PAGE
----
The Alfa Romeo museum at Arese, on the outskirts of Milan, Italy, has been placed under official supervision, the first step in a process that would make it part of Italy’s cultural heritage. The move has been requested by the Arese municipality, which feared the Fiat Group, to which Alfa Romeo belongs, would move the museum and its contents elsewhere.
The museum is on the grounds of the Alfa Romeo factory, which no longer produces cars as their manufacture has been moved to other Fiat plants. Said the mayor of Arese, Gianluigi Fornaro: “The company has already taken away our work, and we feared this historic patrimony would disappear from here one day.”
People have until the end of November to lodge their objections.
The museum has 130 historic Alfas on display, cars that are worth hundreds of millions of euros, while many more are believed to be tucked away in underground garages nearby. One American enthusiast recently offered the company 20 million euros for a single 1950s World Championship-winning Alfa 158.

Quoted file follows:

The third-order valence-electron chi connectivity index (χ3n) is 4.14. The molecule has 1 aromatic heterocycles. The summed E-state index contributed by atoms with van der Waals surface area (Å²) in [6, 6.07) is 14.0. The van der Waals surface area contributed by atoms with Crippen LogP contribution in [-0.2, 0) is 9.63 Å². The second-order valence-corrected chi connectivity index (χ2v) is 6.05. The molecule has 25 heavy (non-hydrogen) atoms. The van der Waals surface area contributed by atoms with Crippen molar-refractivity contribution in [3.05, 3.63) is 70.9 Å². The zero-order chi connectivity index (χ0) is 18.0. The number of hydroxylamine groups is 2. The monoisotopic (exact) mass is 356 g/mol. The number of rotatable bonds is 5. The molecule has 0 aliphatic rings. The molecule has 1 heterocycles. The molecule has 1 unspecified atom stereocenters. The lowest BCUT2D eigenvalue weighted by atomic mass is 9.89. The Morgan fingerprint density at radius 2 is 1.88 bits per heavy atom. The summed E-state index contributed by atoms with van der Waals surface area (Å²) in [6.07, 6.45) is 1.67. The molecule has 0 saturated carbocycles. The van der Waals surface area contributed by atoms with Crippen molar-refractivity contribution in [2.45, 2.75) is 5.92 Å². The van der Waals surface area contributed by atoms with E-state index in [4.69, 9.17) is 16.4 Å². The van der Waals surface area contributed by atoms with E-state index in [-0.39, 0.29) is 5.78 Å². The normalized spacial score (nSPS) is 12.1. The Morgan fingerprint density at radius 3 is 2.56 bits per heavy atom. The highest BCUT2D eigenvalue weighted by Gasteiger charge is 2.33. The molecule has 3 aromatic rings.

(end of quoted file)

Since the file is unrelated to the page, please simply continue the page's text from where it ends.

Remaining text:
The cars on display include: the 1923 RL Targa Florio in which Enzo Ferrari won the Circuit of Savio; one of the P2s that won the 1925 Grand Prix World Championship; the 6C 1750 that Giuseppe Campari drove to victory in the 1929 Mille Miglia; the 1931 Gran Premio Tipo A with its two 6-cylinder engines under the hood side-by-side; the 8C 2300 Monza with which Tazio Nuvolari and Campari won the 1931 Grand Prix of Monza; the stunningly successful Tipo B P3 that won all the 1932-’33 events for which it was entered; the incredible record-breaking Scuderia Ferrari-built 1935 Bimotore—considered by many to be the very first Ferrari—with P3 engines fore and aft; the 1940 rear-engined 512 single-seater that was never raced; the 158 with which Giuseppe Farina won the inaugural Formula 1 World Championship for drivers in 1950; the 159 that Juan Manuel Fangio drove to the first of his five world titles in 1951; the 1952 Disco Volante (Flying Saucer) Spider 1900; the cars that won the 1970s World Sports Car Championships; and the disappointing ’70s Formula 1 cars. Also included are incredible design exercises like Bertone’s Carabo, Pininfarina’s Coupé 33, Italdesign’s Iguana, not to mention Alfa’s aircraft engines and tractors.